American Kennel Club - Press Center - Fact vs. Fiction
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AKC Mission Statement

The American Kennel Club is dedicated to upholding the integrity of its Registry, promoting the sport of purebred dogs and breeding for type and function. Founded in 1884, the AKC® and its affiliated organizations advocate for the purebred dog as a family companion, advance canine health and well-being, work to protect the rights of all dog owners and promote responsible dog ownership.

AKC 's Objective:

• Advance the study, breeding, exhibiting, running and maintenance of purebred dogs.

AKC's Core Values:
  • We love purebred dogs
  • We are committed to advancing the sport of the purebred dog
  • We are dedicated to maintaining the integrity of our Registry
  • We protect the health and well-being of all dogs
  • We cherish dogs as companions
  • We are committed to the interests of dog owners
  • We uphold high standards for the administration and operation of the AKC
  • We recognize the critical importance of our clubs and volunteers

June 13, 2007
FICTION: AKC's opposition to AB 1634 ceased with the adoption of amendments which provide an exemption for dogs traveling to California for competition.

June 14, 2007
FICTION: Moving the upcoming 2007 AKC/Eukanuba National Championship from Long Beach is a tactic that will help us defeat AB 1634.

June 13, 2007

FICTION: AKC's opposition to AB 1634 ceased with the adoption of amendments which provide an exemption for dogs traveling to California for competition.

FACT: These comments are completely without merit. AKC continues to steadfastly oppose AB 1634 and our commitment to working to defeat this ill conceived legislation has never wavered. Chairman Ron Menaker and President Dennis Sprung specifically address this issue in their letter to the Appropriations Committee. The full letter is on our website, but the relevant portions are cited below.

Additionally, the allegation that AKC ceased lobbying against the bill is patently untrue. AKC's lobbyist has continued to meet with legislators and their staffs over the past few weeks to educate them about the bill and the reasons for AKC's strong opposition.

Since the Appropriations Committee vote in mid-May, the AKC Canine Legislation department has been concentrating efforts on particular members of the legislature who we felt were key to the bill's defeat. We worked directly with their constituents to educate them about the bill. The effectiveness of this strategy is borne out by the fact that the representatives who were targeted were the ones who either voted No on AB 1634 or abstained during the first vote. It then took the author approximately 10 hours on the floor and behind closed doors in the private caucus to convince those members who abstained to change their votes. It is truly rare for that many members of the majority party to vote No on a bill sponsored by a majority party member. The fact that the bare minimum of votes needed for passage is all that was provided should be viewed as a reflection of our hard work and effectiveness.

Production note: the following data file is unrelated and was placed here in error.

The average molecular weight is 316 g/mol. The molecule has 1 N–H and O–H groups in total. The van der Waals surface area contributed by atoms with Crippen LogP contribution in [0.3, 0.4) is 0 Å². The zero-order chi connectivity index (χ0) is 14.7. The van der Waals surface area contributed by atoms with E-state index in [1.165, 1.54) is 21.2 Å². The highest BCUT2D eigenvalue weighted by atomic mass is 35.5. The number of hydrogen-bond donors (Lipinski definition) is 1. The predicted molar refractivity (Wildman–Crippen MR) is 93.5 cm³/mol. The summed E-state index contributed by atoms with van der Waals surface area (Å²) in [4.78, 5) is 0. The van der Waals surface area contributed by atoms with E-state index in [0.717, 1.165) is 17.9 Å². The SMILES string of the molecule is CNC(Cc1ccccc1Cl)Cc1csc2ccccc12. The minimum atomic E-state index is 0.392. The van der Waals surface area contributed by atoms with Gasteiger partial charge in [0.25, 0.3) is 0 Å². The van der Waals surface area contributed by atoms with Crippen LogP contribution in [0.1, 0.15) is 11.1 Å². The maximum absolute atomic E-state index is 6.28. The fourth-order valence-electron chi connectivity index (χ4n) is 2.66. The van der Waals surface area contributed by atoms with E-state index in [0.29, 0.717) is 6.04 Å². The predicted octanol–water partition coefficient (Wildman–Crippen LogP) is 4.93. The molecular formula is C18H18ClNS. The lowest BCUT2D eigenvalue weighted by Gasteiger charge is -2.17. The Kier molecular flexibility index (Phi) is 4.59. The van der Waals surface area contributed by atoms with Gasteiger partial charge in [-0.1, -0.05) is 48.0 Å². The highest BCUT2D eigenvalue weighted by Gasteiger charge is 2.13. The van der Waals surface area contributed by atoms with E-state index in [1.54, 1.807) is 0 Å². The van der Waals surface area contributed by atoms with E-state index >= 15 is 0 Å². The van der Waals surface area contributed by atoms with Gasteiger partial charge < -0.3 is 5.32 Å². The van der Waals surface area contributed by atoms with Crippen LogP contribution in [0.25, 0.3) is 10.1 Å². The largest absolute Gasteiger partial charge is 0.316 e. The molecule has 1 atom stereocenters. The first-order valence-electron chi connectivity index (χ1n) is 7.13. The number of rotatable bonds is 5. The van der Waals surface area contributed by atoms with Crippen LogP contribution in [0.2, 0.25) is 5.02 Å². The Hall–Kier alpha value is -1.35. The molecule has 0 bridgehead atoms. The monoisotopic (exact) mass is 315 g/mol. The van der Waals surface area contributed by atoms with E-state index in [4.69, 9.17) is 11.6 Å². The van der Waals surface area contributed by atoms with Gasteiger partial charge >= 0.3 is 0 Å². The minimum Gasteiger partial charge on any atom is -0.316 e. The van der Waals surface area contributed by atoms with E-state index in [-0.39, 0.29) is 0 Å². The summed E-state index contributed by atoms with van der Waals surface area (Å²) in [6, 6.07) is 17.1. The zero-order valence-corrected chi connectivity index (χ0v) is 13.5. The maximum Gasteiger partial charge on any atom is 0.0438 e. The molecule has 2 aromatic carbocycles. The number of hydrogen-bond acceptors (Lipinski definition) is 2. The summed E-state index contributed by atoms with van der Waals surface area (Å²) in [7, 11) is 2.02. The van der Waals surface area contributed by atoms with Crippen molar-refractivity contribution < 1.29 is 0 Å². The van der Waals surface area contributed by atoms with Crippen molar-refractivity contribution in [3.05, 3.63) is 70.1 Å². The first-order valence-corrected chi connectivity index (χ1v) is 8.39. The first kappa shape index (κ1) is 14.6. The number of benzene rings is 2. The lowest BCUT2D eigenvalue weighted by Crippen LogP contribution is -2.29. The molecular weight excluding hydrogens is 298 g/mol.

Our Communications Department is also working diligently and in concert with local fanciers to voice our opposition to AB 1634 in the news media. AKC spokespersons have conducted numerous interviews and we have begun a "Letter to the Editor" campaign. We are ramping up to demonstrate our commitment to public education with dozens of AKC Responsible Dog Ownership Day events in California.

The American Kennel Club will continue in its unwavering effort to oppose AB 1634 as it moves forward in the legislative process. For updates about the bill's status, sample letters, talking points and flyers please visit our California Action Center. Questions and concerns can be sent to


"We understand that Assemblyman Levine has amended the bill to provide an exemption to residents from other states that travel to California with their intact animals. While we appreciate the practical implications of that exemption, passage of the bill will negatively impact attendance at California dog shows. Show participants do not want to spend money in a state or jurisdiction that has adopted anti-dog or anti-breeding legislation. A perfect example of that occurred at our Kentuckiana Dog Show Cluster this year.